With the downgrade of EU’s emergency funding fund, the US credit rating agency Standard & Poor have made the whole rating business a fucking joke. If you think this will make waves in tomorrow’s markets, forget it! Nobody takes this shit serious anymore…
“Triple-A or no triple-A, I couldn’t care less.”
“On Jan. 13, 2012, we lowered to ‘AA+’ the long-term sovereign credit ratings on two of the European Financial Stability Facility‘s (EFSF’s) previously ‘AAA‘ rated guarantor member states, France and Austria,” S&P writes in a press release. Adding: “The EFSF’s obligations are no longer fully supported either by guarantees from EFSF members rated ‘AAA’ by Standard & Poor’s, or by ‘AAA’ rated securities.” Well, we already know that, morons!
And you can’t say A without saying B, also, in this business. So, in light of last weeks mass downgrade of European core nations, this is just a natural consequence.
But it becomes rather ridiculous when we’re talking about an international emergency fund that the EU leaders are able to do whatever they want with. Perhaps they choose to “print” enough euros to ten-fold the size of the fund?
Nobody knows anything for sure, these days.
And that’s why most financial pros just don’t give a damn about the rating actions anymore; it’s no longer possible to take the rating business serious.
And, as Norwegian chief economist Shakeb Syed, rightfully points out – there are far more important things to worry about when it comes to the EU economy than its stupid stability facility.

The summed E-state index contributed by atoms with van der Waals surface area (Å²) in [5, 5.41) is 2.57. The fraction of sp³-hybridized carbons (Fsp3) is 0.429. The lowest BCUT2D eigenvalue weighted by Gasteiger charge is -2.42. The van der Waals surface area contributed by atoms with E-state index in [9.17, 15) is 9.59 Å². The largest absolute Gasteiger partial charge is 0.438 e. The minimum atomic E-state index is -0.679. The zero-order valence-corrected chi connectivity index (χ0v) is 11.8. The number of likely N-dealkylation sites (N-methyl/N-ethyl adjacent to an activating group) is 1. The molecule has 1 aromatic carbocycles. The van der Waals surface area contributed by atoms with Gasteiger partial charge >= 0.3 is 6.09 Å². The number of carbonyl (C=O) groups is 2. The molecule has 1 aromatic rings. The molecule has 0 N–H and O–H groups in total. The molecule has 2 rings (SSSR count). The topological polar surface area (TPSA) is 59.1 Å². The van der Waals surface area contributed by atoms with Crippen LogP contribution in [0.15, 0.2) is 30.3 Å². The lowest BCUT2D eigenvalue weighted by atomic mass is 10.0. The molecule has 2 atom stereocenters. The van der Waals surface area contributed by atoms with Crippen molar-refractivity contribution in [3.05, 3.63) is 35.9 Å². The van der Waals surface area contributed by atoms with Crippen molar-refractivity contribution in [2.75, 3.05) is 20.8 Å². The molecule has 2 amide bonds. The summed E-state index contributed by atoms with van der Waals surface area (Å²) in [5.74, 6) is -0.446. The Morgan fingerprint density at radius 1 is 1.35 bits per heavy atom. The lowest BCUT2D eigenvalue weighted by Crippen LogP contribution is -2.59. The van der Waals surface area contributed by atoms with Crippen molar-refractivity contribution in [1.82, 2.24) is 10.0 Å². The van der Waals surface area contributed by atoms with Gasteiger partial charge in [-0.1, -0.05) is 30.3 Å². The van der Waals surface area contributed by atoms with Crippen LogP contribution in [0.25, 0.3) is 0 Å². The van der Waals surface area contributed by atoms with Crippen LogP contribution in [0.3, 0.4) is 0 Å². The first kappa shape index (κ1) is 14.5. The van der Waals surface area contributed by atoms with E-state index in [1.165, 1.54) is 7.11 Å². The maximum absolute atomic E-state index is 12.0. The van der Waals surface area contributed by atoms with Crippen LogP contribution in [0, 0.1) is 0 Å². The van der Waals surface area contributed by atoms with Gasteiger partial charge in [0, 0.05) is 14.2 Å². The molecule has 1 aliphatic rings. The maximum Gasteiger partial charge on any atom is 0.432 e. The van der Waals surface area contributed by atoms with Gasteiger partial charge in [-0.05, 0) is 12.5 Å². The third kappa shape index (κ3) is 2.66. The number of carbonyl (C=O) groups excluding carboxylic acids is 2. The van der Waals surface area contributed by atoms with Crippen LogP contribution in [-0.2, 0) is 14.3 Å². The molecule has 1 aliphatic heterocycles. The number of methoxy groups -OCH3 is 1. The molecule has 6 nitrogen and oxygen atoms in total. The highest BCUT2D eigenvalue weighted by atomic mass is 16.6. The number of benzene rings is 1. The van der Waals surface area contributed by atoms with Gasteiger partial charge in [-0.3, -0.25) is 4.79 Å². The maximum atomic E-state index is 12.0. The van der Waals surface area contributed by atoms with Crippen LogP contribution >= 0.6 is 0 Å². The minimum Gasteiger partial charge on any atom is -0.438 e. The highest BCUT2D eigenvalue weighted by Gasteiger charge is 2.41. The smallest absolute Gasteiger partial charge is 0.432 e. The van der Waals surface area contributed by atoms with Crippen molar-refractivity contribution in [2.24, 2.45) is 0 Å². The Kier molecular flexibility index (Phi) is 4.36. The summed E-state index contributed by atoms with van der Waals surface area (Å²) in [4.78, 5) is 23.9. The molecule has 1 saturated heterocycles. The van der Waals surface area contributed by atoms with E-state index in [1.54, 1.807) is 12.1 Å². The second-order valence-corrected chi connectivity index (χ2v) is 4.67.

Syed recon there will be some reactions in the financial markets on Tuesday, but not much,
“In the market, the fund have implied interest costs that is not consistent with a triple-A. So, in practice, the difference is not that great,” Syed points out.
The Norwegian analyst also says what many financial pros are thinking these days;
“The EFST is a dead-end.”
“Triple-A or not, the fund will never be big enough th cover both Spain and Italy,” he notes.
And Shakeb Syed seems too keeping the right focus, stating that investors should be more worried about the ECB than the EFSF.
Anyway – here’s a little more from today’s “shocker” by Standard & Poor’s:
“The developing outlook on the long-term rating reflects the likelihood we currently see that we may either raise or lower the ratings over the next two years.”
“We understand that EFSF member states may currently be exploring credit-enhancement options. If the EFSF adopts credit enhancements that in our view are sufficient to offset its now-reduced creditworthiness, in particular if we see that once again the EFSF’s long-term obligations are fully supported by guarantees from EFSF member-guarantors rated ‘AAA’ or by securities rated ‘AAA’, we would likely raise the EFSF’s long-term ratings to ‘AAA’.”
“Conversely, if we were to conclude that sufficient offsetting credit enhancements are, in our opinion, not likely to be forthcoming, we would likely change the outlook to negative to mirror the negative outlooks of France and Austria. Under those circumstances we would expect to lower the ratings on the EFSF if we lowered the long-term sovereign credit ratings on the EFSF’s ‘AAA’ or ‘AA+’ rated members to below ‘AA+’.”
So, anyway the wind blows……
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- EFSF Loses AAA Rating After S&P Downgrades of France, Austria (businessweek.com)
- S&P Downgrades Eurozone Bailout Fund (Update1) (thestreet.com)
- Market Extra: S&P downgrades anticipated, but still stir turmoil (marketwatch.com)